A wrought iron stove : the center of a ger
The center of a ger
By Cooper Baltis
Life in a Mongolian ger revolves around a wrought iron stove. It’s the original central heating that doubles as a device in which everything is cooked, boiled, steamed, fried, simmered and cleaned. It is invariably rusty, stained from daily usage and inlayed with endless knot regalia. It is crucial and strikingly useful. It is the center of the ger and the single most used item in the countryside.
Mongolian women spend most of their day around the stove. They begin their mornings by boiling water. Once the water is boiled, milk and tea is added to the boiling pot. A large ladle hanging from a chord near the stove is used to mix the milk and water together. A pinch of salt is mixed into the pot and an old saucepan is used to strain the milk tea into a pot. The nozzle of the tea pot is used to transfer the milk tea into a large thermos. The thermos is generally a bright color, the front of which is decorated by a floral pattern.
The thermos of milk tea is brought to a small table close to the back of the ger. It is set on the table next to a plastic bowl filled with bootsog, a fried pastry cut into small squares. The man of the ger enters and sits down on a stool next to the table. He greets his wife and daughters with a nod. His hands are muddy and slightly bloody from pulling a large thorn out of the hooves of one of his sheep. He reaches for the milk tea and pours it into a bowl. He finishes the tea quickly. Ochre finger prints remain on the white bowl. He takes one bootsog, puts it in the front pocket of his shirt, and leaves the ger.
The oldest daughter takes the pot used to boil the milk tea outside the ger. She uses an old rag to clean the milky residue off the side of the pot. She finishes and scoops water out of a plastic container into the pot. The pot is brought back into the ger and set on the stove. The middle daughter adds small chunks of wood into the stove. She blows air inside the stove using a hollow rod and listens for the crackling sound of the embers. While all this happens, the mother sits on her bed, combing the hair of the youngest daughter.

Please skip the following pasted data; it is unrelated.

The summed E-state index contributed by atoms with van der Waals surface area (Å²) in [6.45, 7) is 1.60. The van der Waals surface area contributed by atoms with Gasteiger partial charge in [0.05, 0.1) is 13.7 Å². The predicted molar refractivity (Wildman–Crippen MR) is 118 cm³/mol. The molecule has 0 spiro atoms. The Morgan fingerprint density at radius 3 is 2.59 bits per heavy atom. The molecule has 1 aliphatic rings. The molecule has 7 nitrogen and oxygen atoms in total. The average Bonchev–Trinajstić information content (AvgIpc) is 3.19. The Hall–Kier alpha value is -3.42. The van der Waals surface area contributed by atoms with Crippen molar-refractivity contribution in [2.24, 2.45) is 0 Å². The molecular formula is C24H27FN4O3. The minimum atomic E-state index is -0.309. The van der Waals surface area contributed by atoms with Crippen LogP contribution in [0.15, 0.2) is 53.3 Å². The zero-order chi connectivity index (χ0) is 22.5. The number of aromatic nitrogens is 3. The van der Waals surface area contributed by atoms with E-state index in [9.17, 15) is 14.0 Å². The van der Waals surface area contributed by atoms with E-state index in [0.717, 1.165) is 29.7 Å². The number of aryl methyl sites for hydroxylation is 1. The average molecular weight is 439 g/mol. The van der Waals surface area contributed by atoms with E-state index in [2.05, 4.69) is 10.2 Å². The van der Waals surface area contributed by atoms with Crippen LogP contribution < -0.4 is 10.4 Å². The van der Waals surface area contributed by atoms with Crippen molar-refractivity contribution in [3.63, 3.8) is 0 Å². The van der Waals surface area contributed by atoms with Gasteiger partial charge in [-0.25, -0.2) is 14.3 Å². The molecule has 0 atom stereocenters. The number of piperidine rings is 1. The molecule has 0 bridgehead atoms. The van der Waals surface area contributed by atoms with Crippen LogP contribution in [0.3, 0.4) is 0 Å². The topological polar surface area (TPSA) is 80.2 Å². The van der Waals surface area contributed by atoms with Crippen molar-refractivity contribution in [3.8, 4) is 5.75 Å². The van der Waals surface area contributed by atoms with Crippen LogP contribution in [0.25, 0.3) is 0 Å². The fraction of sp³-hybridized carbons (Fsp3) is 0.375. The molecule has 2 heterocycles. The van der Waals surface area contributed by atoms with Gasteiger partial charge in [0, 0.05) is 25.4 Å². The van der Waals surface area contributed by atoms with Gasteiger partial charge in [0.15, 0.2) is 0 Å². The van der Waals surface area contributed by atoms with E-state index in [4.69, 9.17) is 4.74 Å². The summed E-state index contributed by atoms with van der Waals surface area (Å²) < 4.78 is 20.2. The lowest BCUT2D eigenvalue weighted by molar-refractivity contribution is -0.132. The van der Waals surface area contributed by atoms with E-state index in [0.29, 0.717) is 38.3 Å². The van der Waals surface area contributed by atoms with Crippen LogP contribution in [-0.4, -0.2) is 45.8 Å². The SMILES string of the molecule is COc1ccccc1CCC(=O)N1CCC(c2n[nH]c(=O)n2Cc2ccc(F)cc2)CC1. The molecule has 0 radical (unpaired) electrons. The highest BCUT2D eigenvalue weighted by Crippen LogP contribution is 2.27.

The water begins to boil on the stove. The oldest daughter pours most of the hot water into a metal wash bin. With the help of her sister, she carries the wash bin outside. The middle sister returns to the ger and grabs a sack of clothing out of a plastic bucket.
The mother sets her youngest daughter on the bed and picks up two small orange stools. She turns one of the stools upside down near the stove. She takes the pot full of water off the stove and balances it between the legs of the overturned stool. The mother sits on the other stool and starts using the hot water to wash dishes. The youngest daughter wanders outside to find her sisters.
She finds her sisters sitting around the wash bin on their heels. Soap suds splash out of the bin. The oldest sister scrubs a pair of jeans with her bare knuckles. The middle sister reaches for the youngest and tickles her. The youngest protests and runs back into the ger.
to be continued